April 20, 2006

The Lion, the Witch and the Wardrobe


If nothing else, The Lion, the Witch and the Wardrobe is one of the more faithful book adaptations I can remember, without resorting to the tedious literalism that plagued the first couple of Harry Potter films. As a cinematic experience, it lacks the grand, David Lean sweep of The Lord of the Rings, casts of thousands and all that. As underwhelmed as I was by The Lord of the Rings, Peter Jackson could get the heart pumping. Andrew Adamson, to compare, manages to provoke a raised eyebrow now and then.

Nevertheless, I found The Lion, the Witch and the Wardrobe a better-told story, even if I did ultimately relate to it more or less as an illustrated version of the book. Its narrative completeness springs from Lewis's more sophisticated grasp of the differences between good and bad and evil, which Tolkien doesn't much bother with and about which George Lucas (to pick one other relevant example) hasn't a clue.

Lewis understood the importance of personifying evil, and the difference between an evildoer and a basically good person who does bad things. It's hard to think of any movie recently that has depicted the latter as well as Skandar Keynes does with the character of Edmund. The former, by comparison, is easier, except that like the tree falling in the forest, good and evil remain metaphysical abstractions unless manifested though human behavior not clouded by insanity.

Perhaps Lewis's greatest insight in this respect was his observation, particularly articulated in The Screwtape Letters, that far from being coarse, sloppy, and ugly, evil is neat, tidy, and ruthlessly efficient, manifesting itself most profoundly as an smoothly-running organizational power.

On this account, The Lord of the Rings fails from the beginning. The "big bad" is so impersonal as to hardly be organic, not to mention badly dressed and incompetent. For all of the supposed majestic power of the Ring, except in occasional melodramatic inserts, we never see it tempt its keepers that way Turkish Delight tempts Edmund. And it is never clear what the bad guys exactly intend to accomplish besides entropy. Which philosophically is as informative as watching iron rust.

Lucas got it right in the first Star Wars movie. What makes Darth Vader such a compelling figure is that we can sense the passion behind his actions, and can see the gears turning behind the polished armor of the finely-tuned organization that he serves. But having no idea how good turns to evil, the only way Lucas could show this progression in later installments was to turn the young Vader into a feckless jerk. Fecklessness doesn't build empires, or lead thousands into battle.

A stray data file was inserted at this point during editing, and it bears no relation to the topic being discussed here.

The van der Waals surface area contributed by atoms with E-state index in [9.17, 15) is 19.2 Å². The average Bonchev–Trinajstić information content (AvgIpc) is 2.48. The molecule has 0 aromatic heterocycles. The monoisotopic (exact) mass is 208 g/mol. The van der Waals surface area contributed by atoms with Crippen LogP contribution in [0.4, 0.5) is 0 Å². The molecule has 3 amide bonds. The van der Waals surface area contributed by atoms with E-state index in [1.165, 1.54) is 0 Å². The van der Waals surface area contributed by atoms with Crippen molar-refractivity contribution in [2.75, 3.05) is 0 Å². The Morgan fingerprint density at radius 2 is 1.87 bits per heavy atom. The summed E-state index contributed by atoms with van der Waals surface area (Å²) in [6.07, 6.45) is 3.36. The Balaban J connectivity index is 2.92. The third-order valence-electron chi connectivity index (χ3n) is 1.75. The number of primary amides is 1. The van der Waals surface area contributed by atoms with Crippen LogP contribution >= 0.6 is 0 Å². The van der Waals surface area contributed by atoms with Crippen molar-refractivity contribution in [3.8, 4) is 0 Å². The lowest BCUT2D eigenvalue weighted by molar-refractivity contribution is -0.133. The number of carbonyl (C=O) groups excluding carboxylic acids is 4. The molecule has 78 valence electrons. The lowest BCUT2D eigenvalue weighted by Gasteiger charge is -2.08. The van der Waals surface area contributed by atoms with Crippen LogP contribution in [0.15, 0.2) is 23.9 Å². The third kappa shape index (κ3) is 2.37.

As Peter tells Susan, "You're not trying to be realistic, you're trying to be smart." Lucas was trying to be smart, and he simply isn't that smart about human nature. And so what he ended up wasn't realistic, either.

In The Lion, the Witch and the Wardrobe, Tilda Swinton as the White Witch takes us back to that early Darth Vader. She's really is smarter and stronger and better organized than everybody else. Truly smart antagonists are created by truly smart people, and Lewis was that smart. (Lucas just got lucky.) Though unlike Screwtape and That Hideous Strength, this isn't (unfortunately) the main point of the story. Yet for what is a fairly thin black-hat role, Swinton carries the part off extremely well. The narrative sags as soon as she's gone.

But it is Georgie Henley as Lucy Pevensie that makes the movie hum along. What an amazing young actress. Peter and Susan are pretty dull in comparison (and Susan gets quickly booted from the next volumes, anyway). I'll be looking forward to future installments just to watch Henley grow into the role.

The one thing that significantly detracts from the movie both cinematically and allegorically is its literal bloodlessness. Mel Gibson may have gone way overboard (though the briefest examination of his oeuvre--from The Road Warrior to Lethal Weapon--makes his obsession with the suffering protagonist hardly unexpected), but he's right that blood is key to the story. It's also inimical to a PG rating, and without blood, the penultimate scene in Narnia struck me as sterile and a bit glib.

What I did find quite surprising was the movie's overall visual impact. By so literally and convincingly couching Lewis's fable in the shapes and forms of Greco-Roman mythology, the movie illustrates the magnitude of Paul's syncretic effort ("Whom therefore ye ignorantly worship, him declare I unto you"). And its profound theological difficulties as well. Aslan's explanation of the core doctrine of Christianity still remains the best one going: it's heap big magic. Hence the appeal of fantasy.

I think it was a real discomfiture with this underlying reality that motivated early ham-handed--though comprehensible--efforts like the Gospel of Judas, and also fueled Joseph Smith's flirtation with Pelagianism throughout his life. It's a problematic paradox most often dealt with by being ignored. As the Catholic Encyclopedia bluntly points out, "Most, if not all, of these theories [of the Atonement] have perils of their own, if they are isolated and exaggerated."

Safeguarding against a "merely juridical view of the subject," the Encyclopedia hastens to point out, is the Church's rich, ceremonial liturgy, ensuring that worshipers will not "forget the present and living reality of a sacrifice constantly kept before their eyes." In other words, the play's the thing. Or as Confucius said, "It is by the Odes that a man's mind is aroused, by the rules of ritual that his character is established, and by music that he is perfected." Good rules for movie making, too.

Related posts

Prince Caspian
Three visions
The Atonement of Pacifica Casull

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